As I understand, this is the general summary of the Regularization-Overfitting Problem:
The classical "Bias-Variance Tradeoff" suggests that complicated models (i.e. models with more parameters, e.g. neural networks with many layers/weights) are able to well capture complicated patterns in data (i.e. low bias) but are unable to generalize well to unseen data (i.e. high variance). On the other hand, simpler models are able to generalize better to unseen data (i.e. low variance), but unable to capture complex patterns in data (i.e. high bias).
Regularization tries to navigate this compromise by attempting to improve the ability of complicated models to generalize to unseen data. Regularization does this by making "complex models simpler", by strategically reducing the number of parameters in complex models such that they maintain their ability to capture complexity in the data but also generalize to unseen data.
Regularization does this by bringing some of the model parameters towards 0 (L1 Regularization) or by bringing many of the model parameters somewhat towards 0 (L2 Regularization). This "shrinkage" effectively negates the influence of some of the parameters in complex models - and as a result, regularized models tend to have "sparser" solutions (i.e. contain more model parameters with values closer to 0).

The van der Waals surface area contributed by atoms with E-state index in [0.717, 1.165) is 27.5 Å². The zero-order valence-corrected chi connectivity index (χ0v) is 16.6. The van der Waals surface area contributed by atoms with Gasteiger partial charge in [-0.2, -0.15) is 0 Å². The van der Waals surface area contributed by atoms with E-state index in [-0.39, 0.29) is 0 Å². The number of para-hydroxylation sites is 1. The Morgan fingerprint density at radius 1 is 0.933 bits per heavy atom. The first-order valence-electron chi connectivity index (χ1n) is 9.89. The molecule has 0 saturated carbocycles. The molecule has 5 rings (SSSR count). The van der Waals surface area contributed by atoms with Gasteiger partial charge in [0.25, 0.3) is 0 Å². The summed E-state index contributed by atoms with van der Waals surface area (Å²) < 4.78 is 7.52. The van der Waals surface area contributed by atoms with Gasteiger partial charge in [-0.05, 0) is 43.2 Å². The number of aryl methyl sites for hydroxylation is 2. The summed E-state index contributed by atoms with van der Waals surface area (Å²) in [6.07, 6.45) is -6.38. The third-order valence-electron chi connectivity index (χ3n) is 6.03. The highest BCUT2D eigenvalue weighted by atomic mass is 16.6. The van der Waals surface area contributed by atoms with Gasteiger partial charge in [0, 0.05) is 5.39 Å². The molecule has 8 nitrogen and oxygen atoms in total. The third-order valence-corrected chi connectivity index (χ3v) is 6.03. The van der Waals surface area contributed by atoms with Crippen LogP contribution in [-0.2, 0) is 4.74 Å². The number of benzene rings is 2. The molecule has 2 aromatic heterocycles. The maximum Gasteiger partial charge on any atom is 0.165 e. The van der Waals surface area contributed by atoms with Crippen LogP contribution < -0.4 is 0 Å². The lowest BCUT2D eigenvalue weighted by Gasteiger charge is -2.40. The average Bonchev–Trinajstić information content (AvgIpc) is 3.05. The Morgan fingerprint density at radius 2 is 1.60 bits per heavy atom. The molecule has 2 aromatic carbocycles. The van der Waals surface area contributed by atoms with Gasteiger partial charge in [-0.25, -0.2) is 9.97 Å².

Regarding this, I am still not sure if the mathematics behind why sparser models might result in less overfitting is clearly known.
The way I currently see things, Regularization seems to be more of a general heuristic : Countless evidence shows that models overfit less when you add a "regularization penalty term" to the model's Loss Function - and thus deliberately choose model parameters corresponding to a region of the Loss Function that is situated away from the true minimum point. Mathematically, I can understand how this happens.
But are there any mathematical justifications that suggest a sparser model based on a regularized solution is less likely to overfit data compared to a non-regularized solution - or is this still based on heuristics and anecdotal evidence? Do we have any insights as to how the Mathematics of Regularization acts to prevent Overfitting?